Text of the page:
Lois Weber was an important early American film-maker who pushed the boundaries of film-making so she could better tell the stories she wanted to tell. Several of her early silent films are on youtube: Suspense
(1913; ~10 minutes) (she directs herself, experiments with the split-screen view and unusual and effective camera angles including shots from above and using the car's side mirror); Hypocrites
(1915; ~4 minutes) (featuring dual roles, nudity, and a strong use of techniques like multiple exposures and complex editing - as well as a strong moral message); and
Where Are My Children
(1916, ~1 hour, 10 minutes) (a complex and controversial film even then about birth control (pro) and abortion (anti)).
This led her to make the even more controversial The Hand That Rocks the Cradle
(now lost), inspired by Margaret Sanger, which focused passionately only on the need to legalize birth control. The full version of The Blot
, her masterpiece about class differences, is not online, but TCM offers this article on the movie and the director
as part of the History of Film marathon. She also made movies dealing with capital punishment, gender relations, working conditions, and other social interests (many of which were banned, censored, denounced, and very popular), as well as telling stories from Shakespeare to Tarzan.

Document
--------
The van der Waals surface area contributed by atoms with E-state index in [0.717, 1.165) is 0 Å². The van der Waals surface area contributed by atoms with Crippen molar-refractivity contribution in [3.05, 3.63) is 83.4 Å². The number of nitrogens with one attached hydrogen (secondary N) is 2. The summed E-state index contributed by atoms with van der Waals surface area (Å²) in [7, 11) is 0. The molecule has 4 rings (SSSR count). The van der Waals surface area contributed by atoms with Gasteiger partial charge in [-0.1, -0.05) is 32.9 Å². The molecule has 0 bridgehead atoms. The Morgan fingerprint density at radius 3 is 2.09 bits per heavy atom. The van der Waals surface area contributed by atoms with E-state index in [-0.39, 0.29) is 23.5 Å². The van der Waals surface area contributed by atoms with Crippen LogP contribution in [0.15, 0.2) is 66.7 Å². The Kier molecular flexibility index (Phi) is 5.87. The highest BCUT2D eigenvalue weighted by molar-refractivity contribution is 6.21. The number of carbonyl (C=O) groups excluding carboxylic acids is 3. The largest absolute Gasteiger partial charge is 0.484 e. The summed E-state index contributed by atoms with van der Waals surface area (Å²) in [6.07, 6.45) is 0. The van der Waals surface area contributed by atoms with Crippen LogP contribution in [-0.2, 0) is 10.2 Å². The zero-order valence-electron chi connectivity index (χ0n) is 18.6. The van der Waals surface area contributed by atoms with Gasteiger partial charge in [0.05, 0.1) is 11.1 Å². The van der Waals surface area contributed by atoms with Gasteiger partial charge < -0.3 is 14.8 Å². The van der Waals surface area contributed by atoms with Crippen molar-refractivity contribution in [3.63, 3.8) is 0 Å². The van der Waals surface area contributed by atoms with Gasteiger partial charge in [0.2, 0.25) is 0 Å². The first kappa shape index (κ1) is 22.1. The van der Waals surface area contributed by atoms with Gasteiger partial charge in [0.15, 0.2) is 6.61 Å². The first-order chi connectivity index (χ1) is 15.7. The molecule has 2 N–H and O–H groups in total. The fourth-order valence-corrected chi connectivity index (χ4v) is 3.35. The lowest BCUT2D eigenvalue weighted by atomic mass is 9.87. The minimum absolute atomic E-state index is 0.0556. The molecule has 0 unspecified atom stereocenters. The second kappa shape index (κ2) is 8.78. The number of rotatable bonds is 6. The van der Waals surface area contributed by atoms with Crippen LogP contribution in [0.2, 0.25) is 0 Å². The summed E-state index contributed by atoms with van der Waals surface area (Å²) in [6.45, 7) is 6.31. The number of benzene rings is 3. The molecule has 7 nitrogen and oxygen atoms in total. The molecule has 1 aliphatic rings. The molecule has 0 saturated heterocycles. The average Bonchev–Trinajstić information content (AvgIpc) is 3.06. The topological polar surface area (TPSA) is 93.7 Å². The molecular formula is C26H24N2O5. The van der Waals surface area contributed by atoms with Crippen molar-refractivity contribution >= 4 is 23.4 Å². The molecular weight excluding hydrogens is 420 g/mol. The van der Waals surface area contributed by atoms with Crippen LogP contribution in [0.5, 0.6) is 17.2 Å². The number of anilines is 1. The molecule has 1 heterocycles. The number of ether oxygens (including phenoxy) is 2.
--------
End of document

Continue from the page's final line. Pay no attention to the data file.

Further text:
Lois Weber (1879-1939)
was as important as D. W. Griffith but far less well known. She was an actor, a producer, a writer, and most critically, a director. As a director she pushed the boundaries and techniques of film-making. Her progressive philosophies and faith influenced her work; her skills made her one of the most sought after directors; her content brought her to the attention of censors frequently.
She had a short but highly successful career producing very commercial movies in Hollywood as well as her (for that era) progressive message movies, being a director in demand … and then lost it all in the early 1920s as audience tastes shifted. In Lois Weber in Jazz Age Hollywood
, Shelley Stamp writes about her life after her directing and producing career imploded, including stints as a writer, story fixer, networker, occasional director, and sometimes agitator.